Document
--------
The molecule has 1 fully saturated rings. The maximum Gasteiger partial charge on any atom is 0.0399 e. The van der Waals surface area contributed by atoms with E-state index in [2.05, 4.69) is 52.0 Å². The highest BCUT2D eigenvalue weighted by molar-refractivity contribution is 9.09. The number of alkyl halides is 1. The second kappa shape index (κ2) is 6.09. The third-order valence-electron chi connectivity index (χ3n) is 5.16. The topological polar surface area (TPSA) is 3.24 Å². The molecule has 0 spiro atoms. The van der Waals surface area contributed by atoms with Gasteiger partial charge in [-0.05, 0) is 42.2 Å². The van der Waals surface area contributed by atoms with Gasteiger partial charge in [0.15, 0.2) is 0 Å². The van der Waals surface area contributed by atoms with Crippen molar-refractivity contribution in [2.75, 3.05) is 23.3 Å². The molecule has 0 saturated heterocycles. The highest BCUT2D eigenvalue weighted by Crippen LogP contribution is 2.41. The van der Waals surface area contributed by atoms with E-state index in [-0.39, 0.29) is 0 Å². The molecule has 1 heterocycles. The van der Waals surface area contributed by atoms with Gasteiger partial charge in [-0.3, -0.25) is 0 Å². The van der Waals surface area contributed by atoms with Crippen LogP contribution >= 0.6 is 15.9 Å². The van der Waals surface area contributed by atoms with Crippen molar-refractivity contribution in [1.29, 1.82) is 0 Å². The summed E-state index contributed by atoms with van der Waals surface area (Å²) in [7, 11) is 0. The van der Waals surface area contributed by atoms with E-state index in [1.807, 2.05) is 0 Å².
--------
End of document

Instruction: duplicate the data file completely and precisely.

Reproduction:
The molecule has 1 fully saturated rings. The maximum Gasteiger partial charge on any atom is 0.0399 e. The van der Waals surface area contributed by atoms with E-state index in [2.05, 4.69) is 52.0 Å². The highest BCUT2D eigenvalue weighted by molar-refractivity contribution is 9.09. The number of alkyl halides is 1. The second kappa shape index (κ2) is 6.09. The third-order valence-electron chi connectivity index (χ3n) is 5.16. The topological polar surface area (TPSA) is 3.24 Å². The molecule has 0 spiro atoms. The van der Waals surface area contributed by atoms with Gasteiger partial charge in [-0.05, 0) is 42.2 Å². The van der Waals surface area contributed by atoms with Gasteiger partial charge in [0.15, 0.2) is 0 Å². The van der Waals surface area contributed by atoms with Crippen molar-refractivity contribution in [2.75, 3.05) is 23.3 Å². The molecule has 0 saturated heterocycles. The highest BCUT2D eigenvalue weighted by Crippen LogP contribution is 2.41. The van der Waals surface area contributed by atoms with E-state index in [-0.39, 0.29) is 0 Å². The molecule has 1 heterocycles. The van der Waals surface area contributed by atoms with Gasteiger partial charge in [-0.3, -0.25) is 0 Å². The van der Waals surface area contributed by atoms with Crippen LogP contribution >= 0.6 is 15.9 Å². The van der Waals surface area contributed by atoms with Crippen molar-refractivity contribution in [1.29, 1.82) is 0 Å². The summed E-state index contributed by atoms with van der Waals surface area (Å²) in [7, 11) is 0. The van der Waals surface area contributed by atoms with E-state index in [1.807, 2.05) is 0 Å².